CROWLEY: What accounts for the disparity between the graduation rates of white players and the graduation rates of African-American players?

THOMPSON: I haven't looked at that. I think that, you know, one thing -- the NCAA statistics have shown -- research has shown is that, the higher the scores when you enter college, the higher you are -- the greater chance you have to graduate. All right?

And so with each -- every couple of years, the NCAA -- we've raised the floor in terms of requirements to be eligible to receive a scholarship, to be eligible to participate within the NCAA.

Now, the danger in doing that, though, is there's a huge segment of kids that are not going to get the opportunity to receive a scholarship, that are not going to get the opportunity to go to college because we're now raising the floor, kids that aren't as prepared but, if given the opportunity and given the support, they would have a chance to get a college degree; they would have a chance to get an education.

There's a large chunk of them that now, if we continue this trend to gradually raising the floor, raising the floor, there's a large segment that are not going to get that opportunity.

CROWLEY: So you don't think, though, that teams who have bad or very high rates of dropouts should necessarily be held accountable on the court?

You think it's a schoolwide thing?

THOMPSON: I think that each individual institution, each individual president needs to look at themselves and see what they are doing. I am not saying that it's not our responsibility. I'm not saying that I don't care about the academic progress, the academic -- the graduation rates; I don't care about -- I'm not saying that.

What I'm saying is there's so many different factors that go into play. You can pick up a piece of paper and look at the statistics and look at a number and make all these determinations without looking at, hey, school X is not available to provide summer school for their student athletes, where school Y is. THOMPSON: School X is not available to provide academic support, academic assistance, tutors, just because of the financial burden, where school Y is. There are so many other factors that go into that number.

Yes, there are, as the secretary said, there are a handful of schools out there that don't care. There are a handful of schools out there that are just trying to win games. But I think for the most part, across the board, the coaches, the institutions are trying to ensure that their student athletes are on a consistent basis progressing towards a degree.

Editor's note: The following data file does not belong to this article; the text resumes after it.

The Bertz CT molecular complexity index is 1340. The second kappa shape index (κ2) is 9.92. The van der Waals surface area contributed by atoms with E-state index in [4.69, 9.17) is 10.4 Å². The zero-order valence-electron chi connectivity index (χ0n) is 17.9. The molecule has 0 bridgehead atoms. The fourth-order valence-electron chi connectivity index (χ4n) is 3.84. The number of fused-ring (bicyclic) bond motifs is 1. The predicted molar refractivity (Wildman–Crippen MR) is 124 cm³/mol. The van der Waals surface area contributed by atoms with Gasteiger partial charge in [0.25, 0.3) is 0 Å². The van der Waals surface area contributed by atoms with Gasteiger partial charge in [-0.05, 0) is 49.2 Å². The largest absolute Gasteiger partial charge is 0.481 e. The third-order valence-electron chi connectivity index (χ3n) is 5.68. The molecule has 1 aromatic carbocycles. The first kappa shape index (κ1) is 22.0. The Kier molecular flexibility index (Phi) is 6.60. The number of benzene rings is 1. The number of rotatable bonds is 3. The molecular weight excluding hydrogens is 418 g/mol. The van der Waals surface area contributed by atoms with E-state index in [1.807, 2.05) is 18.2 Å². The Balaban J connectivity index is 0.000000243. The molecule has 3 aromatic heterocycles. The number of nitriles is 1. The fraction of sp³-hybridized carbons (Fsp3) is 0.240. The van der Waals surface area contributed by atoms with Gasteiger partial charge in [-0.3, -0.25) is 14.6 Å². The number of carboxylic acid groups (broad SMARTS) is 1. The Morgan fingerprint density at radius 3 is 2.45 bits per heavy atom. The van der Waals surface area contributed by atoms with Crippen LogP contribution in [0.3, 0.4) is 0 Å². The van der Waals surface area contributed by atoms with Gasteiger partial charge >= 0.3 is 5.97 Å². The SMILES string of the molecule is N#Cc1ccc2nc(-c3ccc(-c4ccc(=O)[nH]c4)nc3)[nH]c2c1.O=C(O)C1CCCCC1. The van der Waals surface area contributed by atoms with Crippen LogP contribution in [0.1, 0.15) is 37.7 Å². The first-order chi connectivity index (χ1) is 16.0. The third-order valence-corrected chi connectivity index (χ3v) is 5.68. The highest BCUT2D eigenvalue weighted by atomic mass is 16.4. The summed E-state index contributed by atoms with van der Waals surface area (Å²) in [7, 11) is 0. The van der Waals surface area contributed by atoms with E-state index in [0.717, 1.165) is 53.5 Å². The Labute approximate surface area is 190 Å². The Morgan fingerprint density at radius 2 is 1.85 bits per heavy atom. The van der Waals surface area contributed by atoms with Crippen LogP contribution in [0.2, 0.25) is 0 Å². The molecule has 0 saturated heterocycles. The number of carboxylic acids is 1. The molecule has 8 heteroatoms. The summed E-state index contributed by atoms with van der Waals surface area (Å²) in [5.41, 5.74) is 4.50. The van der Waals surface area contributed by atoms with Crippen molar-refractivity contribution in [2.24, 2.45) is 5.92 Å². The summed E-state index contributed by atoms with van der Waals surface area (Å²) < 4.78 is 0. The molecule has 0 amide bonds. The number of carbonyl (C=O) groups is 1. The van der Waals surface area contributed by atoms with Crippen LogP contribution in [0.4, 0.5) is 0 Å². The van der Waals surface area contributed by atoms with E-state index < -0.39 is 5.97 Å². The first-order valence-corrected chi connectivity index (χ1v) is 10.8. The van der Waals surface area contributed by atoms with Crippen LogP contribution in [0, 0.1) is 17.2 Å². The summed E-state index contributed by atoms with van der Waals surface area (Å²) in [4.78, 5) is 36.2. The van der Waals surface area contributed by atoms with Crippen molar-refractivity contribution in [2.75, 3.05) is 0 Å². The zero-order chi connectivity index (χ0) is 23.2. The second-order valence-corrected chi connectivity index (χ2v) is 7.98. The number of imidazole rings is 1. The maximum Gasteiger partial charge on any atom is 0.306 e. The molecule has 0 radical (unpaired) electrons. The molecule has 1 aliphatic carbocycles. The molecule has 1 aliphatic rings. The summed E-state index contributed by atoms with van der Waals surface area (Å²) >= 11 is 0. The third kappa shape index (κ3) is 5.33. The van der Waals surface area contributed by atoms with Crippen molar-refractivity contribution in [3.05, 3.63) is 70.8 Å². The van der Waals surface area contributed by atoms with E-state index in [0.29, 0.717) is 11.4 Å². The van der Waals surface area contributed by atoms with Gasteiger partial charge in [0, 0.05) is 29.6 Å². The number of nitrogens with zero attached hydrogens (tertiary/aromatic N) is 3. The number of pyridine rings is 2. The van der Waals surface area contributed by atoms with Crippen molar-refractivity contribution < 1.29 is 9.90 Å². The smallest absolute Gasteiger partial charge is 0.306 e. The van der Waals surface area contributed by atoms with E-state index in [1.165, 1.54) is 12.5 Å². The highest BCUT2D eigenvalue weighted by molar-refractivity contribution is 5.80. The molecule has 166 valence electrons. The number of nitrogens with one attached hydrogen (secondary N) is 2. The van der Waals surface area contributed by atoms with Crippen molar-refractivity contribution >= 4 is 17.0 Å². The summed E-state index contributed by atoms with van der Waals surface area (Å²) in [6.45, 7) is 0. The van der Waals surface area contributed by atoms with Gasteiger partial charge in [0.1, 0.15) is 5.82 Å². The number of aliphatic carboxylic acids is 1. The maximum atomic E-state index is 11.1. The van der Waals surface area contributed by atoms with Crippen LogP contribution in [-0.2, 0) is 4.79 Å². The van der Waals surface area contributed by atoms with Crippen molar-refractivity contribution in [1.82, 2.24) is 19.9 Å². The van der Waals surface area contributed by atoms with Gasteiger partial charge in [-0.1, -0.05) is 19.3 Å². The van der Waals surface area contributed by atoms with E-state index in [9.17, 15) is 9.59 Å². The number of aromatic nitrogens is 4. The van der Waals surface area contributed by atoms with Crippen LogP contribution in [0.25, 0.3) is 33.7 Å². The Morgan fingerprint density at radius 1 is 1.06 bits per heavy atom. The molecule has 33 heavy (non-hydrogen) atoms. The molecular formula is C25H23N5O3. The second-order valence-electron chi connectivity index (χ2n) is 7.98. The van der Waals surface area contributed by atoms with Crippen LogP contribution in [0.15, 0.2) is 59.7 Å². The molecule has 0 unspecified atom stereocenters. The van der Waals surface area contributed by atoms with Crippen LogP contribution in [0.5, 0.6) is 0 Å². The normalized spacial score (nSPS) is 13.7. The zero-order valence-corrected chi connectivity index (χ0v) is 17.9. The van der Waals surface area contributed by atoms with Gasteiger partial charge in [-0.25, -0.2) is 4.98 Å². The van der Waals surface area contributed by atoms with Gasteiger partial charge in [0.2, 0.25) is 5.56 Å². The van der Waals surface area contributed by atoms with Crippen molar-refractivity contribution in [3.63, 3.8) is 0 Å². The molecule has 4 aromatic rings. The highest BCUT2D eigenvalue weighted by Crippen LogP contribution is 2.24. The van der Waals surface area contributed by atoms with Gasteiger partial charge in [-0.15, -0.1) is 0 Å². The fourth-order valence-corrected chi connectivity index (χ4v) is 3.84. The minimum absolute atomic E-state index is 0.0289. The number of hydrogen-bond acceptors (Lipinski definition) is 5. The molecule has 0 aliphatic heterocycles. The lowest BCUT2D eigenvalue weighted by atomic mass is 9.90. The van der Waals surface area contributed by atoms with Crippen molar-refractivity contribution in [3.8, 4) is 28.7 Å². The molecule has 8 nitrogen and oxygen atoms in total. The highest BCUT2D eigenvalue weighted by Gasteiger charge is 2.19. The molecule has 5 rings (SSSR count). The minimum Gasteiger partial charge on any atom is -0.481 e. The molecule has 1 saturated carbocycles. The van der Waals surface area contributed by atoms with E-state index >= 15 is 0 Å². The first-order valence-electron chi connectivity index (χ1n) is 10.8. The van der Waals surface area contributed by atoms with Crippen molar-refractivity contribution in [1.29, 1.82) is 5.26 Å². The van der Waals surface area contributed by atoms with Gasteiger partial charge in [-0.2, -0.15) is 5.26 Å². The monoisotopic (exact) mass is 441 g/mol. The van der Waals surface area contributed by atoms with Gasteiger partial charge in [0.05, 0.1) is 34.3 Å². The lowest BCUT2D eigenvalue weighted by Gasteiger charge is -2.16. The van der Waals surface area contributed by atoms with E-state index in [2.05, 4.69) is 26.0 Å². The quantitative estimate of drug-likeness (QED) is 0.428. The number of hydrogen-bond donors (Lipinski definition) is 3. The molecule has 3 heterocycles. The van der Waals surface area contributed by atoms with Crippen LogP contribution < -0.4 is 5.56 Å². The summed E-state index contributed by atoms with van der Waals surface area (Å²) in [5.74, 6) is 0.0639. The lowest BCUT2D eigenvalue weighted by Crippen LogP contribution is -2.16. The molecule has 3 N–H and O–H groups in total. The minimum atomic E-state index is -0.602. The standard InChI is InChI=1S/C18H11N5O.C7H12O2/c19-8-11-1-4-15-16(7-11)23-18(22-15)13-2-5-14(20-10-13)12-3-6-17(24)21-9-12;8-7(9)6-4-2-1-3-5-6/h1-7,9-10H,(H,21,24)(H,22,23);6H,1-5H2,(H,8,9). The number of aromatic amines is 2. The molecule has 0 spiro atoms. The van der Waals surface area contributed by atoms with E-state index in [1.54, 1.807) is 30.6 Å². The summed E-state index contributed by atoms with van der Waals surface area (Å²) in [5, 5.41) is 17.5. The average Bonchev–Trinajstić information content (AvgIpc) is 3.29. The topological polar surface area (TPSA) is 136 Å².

CROWLEY: Coach, I need a one-word answer, Duke or Butler?


THOMPSON: I'm going to go with Duke.

CROWLEY: Thank you so much. Coach Thompson, and good luck next year with your team. We hope to see you move a little higher in March Madness. We appreciate it.

THOMPSON: Thank you very much.

CROWLEY: Next up, we're going to have a look at the news, and then we're going to move to baseball.


CROWLEY: I'm Candy Crowley, and this is "State of the Union."

Let's check some of the stories breaking this Sunday. President Obama's top economic adviser says the worst may be over, but the economic recovery still has a long way to go before unemployment returns to pre-recession levels. Speaking on this show earlier this year, Lawrence Summers said the recovery will take years, but Summers suggested the economy could improve at a faster clip if Republicans stopped blocking President Obama's jobs bill.

Three blasts rocked Baghdad this morning. The seemingly coordinated explosions occurred near embassy buildings. At least 17 were killed. One of the explosions was outside the Iranian embassy. Renewed violence raises fears that insurgents will try to take advantage of political instability. It's been almost a month since elections failed to determine a decisive winner. Pope Benedict celebrated Easter mass at the Vatican and delivered his message without any mention of the scandal that has overshadowed holy week. At the start of the mass, the dean of the College of Cardinals said the pope is head of a flock that disregards what he called petty gossip.

Supreme Court Justice John Paul Stevens says he will surely retire while President Obama is still in office. Stevens turns 90 this month and is the dean of the court's liberals. In newspaper interviews, he says he will decide shortly whether he will step down this year or next. And a follow-up for you. Last week, we cited a CBS poll showing disapproval of the health care legislation seemed to be weakening after it was passed. From February to March, the number of those disapproving had declined. But in the newest CBS poll, disapproval is right back where it was before the vote. Shifting public opinion or the vagaries of polling -- take your pick.

Up next in our "American Dispatch," presidents throwing out the first ball on the opening day of the baseball season. Why are so many presidents lefties?


CROWLEY: Tomorrow, President Obama throws out the first pitch of the Washington national season. The majority of American presidents have been right-handed, but in the modern presidency, five of the last seven presidents are lefties, and that includes President Obama. Psychologists have theories correlating left-handedness to verbal skills, quick thinking, and multitasking. Go figure.

Let's play ball. And if you're not going to watch tomorrow, again, President Obama is a lefty.

Thanks for watching "State of the Union." I'm Candy Crowley in Washington. Next week, we come to you live from New Orleans, where Republican leaders gather in the run-up to the midterm elections. For our international viewers, "World Report" is next. For everyone else, "Fareed Zakaria: GPS" starts right now.